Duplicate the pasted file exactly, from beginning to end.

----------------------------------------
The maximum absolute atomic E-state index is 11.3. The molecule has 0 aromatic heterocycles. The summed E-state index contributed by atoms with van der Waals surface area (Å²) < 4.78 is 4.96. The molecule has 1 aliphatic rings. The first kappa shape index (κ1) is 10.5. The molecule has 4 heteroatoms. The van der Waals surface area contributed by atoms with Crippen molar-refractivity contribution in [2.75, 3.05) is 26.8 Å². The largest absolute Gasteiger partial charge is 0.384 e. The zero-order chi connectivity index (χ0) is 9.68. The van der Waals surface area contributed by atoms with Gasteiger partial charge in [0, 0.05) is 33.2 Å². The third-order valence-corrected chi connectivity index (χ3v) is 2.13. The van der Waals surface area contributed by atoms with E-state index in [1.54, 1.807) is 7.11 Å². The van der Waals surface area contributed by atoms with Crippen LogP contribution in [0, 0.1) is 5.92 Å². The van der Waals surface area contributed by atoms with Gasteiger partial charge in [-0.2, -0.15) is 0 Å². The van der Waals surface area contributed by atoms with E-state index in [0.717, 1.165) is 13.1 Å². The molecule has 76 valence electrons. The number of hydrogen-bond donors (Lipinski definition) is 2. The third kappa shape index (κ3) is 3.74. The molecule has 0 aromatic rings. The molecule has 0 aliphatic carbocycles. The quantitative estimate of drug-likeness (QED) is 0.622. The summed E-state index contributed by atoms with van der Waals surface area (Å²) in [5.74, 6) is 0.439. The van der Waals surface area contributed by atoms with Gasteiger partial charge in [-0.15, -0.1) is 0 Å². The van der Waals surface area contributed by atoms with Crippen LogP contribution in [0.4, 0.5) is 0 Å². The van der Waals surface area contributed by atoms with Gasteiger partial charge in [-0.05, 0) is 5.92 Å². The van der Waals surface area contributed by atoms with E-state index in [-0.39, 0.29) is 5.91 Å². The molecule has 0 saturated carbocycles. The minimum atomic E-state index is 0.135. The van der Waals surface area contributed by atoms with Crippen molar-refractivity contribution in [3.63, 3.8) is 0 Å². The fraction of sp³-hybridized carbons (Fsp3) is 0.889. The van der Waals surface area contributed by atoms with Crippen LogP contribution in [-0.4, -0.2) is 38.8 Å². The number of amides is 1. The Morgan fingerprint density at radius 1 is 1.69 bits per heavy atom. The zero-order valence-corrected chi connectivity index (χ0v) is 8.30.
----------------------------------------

The maximum absolute atomic E-state index is 11.3. The molecule has 0 aromatic heterocycles. The summed E-state index contributed by atoms with van der Waals surface area (Å²) < 4.78 is 4.96. The molecule has 1 aliphatic rings. The first kappa shape index (κ1) is 10.5. The molecule has 4 heteroatoms. The van der Waals surface area contributed by atoms with Crippen molar-refractivity contribution in [2.75, 3.05) is 26.8 Å². The largest absolute Gasteiger partial charge is 0.384 e. The zero-order chi connectivity index (χ0) is 9.68. The van der Waals surface area contributed by atoms with Gasteiger partial charge in [0, 0.05) is 33.2 Å². The third-order valence-corrected chi connectivity index (χ3v) is 2.13. The van der Waals surface area contributed by atoms with E-state index in [1.54, 1.807) is 7.11 Å². The van der Waals surface area contributed by atoms with Crippen LogP contribution in [0, 0.1) is 5.92 Å². The van der Waals surface area contributed by atoms with Gasteiger partial charge in [-0.2, -0.15) is 0 Å². The van der Waals surface area contributed by atoms with E-state index in [0.717, 1.165) is 13.1 Å². The molecule has 76 valence electrons. The number of hydrogen-bond donors (Lipinski definition) is 2. The third kappa shape index (κ3) is 3.74. The molecule has 0 aromatic rings. The molecule has 0 aliphatic carbocycles. The quantitative estimate of drug-likeness (QED) is 0.622. The summed E-state index contributed by atoms with van der Waals surface area (Å²) in [5.74, 6) is 0.439. The van der Waals surface area contributed by atoms with Gasteiger partial charge in [-0.15, -0.1) is 0 Å². The van der Waals surface area contributed by atoms with Crippen LogP contribution in [0.4, 0.5) is 0 Å². The van der Waals surface area contributed by atoms with Gasteiger partial charge in [-0.05, 0) is 5.92 Å². The van der Waals surface area contributed by atoms with E-state index in [-0.39, 0.29) is 5.91 Å². The molecule has 0 saturated carbocycles. The minimum atomic E-state index is 0.135. The van der Waals surface area contributed by atoms with Crippen molar-refractivity contribution in [3.63, 3.8) is 0 Å². The fraction of sp³-hybridized carbons (Fsp3) is 0.889. The van der Waals surface area contributed by atoms with Crippen LogP contribution in [-0.4, -0.2) is 38.8 Å². The number of amides is 1. The Morgan fingerprint density at radius 1 is 1.69 bits per heavy atom. The zero-order valence-corrected chi connectivity index (χ0v) is 8.30.